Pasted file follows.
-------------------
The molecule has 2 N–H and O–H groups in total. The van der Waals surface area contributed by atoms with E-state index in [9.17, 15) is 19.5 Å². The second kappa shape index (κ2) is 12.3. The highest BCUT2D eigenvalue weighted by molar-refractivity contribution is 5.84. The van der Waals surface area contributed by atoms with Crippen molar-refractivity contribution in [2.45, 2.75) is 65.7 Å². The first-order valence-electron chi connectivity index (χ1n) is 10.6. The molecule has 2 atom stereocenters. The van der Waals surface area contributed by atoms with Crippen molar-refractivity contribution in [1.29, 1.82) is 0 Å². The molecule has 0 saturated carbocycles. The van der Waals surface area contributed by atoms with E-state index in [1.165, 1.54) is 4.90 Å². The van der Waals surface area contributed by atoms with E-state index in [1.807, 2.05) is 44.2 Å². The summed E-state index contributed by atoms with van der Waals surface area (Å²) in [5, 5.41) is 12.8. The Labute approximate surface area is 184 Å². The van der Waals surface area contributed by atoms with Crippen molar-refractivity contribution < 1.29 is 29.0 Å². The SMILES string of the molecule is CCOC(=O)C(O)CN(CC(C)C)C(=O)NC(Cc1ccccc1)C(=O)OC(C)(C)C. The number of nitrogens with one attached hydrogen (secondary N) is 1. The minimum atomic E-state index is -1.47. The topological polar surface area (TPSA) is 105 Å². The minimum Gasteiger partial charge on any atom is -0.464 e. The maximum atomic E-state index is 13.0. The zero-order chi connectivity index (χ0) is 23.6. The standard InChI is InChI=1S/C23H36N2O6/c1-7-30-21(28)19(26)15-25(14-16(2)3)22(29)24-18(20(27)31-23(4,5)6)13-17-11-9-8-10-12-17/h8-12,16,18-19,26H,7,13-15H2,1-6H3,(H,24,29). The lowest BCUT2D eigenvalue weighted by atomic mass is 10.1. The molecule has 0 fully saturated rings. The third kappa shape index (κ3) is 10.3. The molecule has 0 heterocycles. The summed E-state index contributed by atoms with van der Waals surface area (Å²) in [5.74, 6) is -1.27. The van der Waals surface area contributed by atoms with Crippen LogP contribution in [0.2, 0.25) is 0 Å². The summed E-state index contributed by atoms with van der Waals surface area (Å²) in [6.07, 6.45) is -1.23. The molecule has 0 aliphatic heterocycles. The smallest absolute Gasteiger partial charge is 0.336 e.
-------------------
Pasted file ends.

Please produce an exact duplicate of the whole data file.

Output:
The molecule has 2 N–H and O–H groups in total. The van der Waals surface area contributed by atoms with E-state index in [9.17, 15) is 19.5 Å². The second kappa shape index (κ2) is 12.3. The highest BCUT2D eigenvalue weighted by molar-refractivity contribution is 5.84. The van der Waals surface area contributed by atoms with Crippen molar-refractivity contribution in [2.45, 2.75) is 65.7 Å². The first-order valence-electron chi connectivity index (χ1n) is 10.6. The molecule has 2 atom stereocenters. The van der Waals surface area contributed by atoms with Crippen molar-refractivity contribution in [1.29, 1.82) is 0 Å². The molecule has 0 saturated carbocycles. The van der Waals surface area contributed by atoms with E-state index in [1.165, 1.54) is 4.90 Å². The van der Waals surface area contributed by atoms with E-state index in [1.807, 2.05) is 44.2 Å². The summed E-state index contributed by atoms with van der Waals surface area (Å²) in [5, 5.41) is 12.8. The Labute approximate surface area is 184 Å². The van der Waals surface area contributed by atoms with Crippen molar-refractivity contribution < 1.29 is 29.0 Å². The SMILES string of the molecule is CCOC(=O)C(O)CN(CC(C)C)C(=O)NC(Cc1ccccc1)C(=O)OC(C)(C)C. The number of nitrogens with one attached hydrogen (secondary N) is 1. The minimum atomic E-state index is -1.47. The topological polar surface area (TPSA) is 105 Å². The minimum Gasteiger partial charge on any atom is -0.464 e. The maximum atomic E-state index is 13.0. The zero-order chi connectivity index (χ0) is 23.6. The standard InChI is InChI=1S/C23H36N2O6/c1-7-30-21(28)19(26)15-25(14-16(2)3)22(29)24-18(20(27)31-23(4,5)6)13-17-11-9-8-10-12-17/h8-12,16,18-19,26H,7,13-15H2,1-6H3,(H,24,29). The lowest BCUT2D eigenvalue weighted by atomic mass is 10.1. The molecule has 0 fully saturated rings. The third kappa shape index (κ3) is 10.3. The molecule has 0 heterocycles. The summed E-state index contributed by atoms with van der Waals surface area (Å²) in [5.74, 6) is -1.27. The van der Waals surface area contributed by atoms with Crippen LogP contribution in [0.2, 0.25) is 0 Å². The summed E-state index contributed by atoms with van der Waals surface area (Å²) in [6.07, 6.45) is -1.23. The molecule has 0 aliphatic heterocycles. The smallest absolute Gasteiger partial charge is 0.336 e.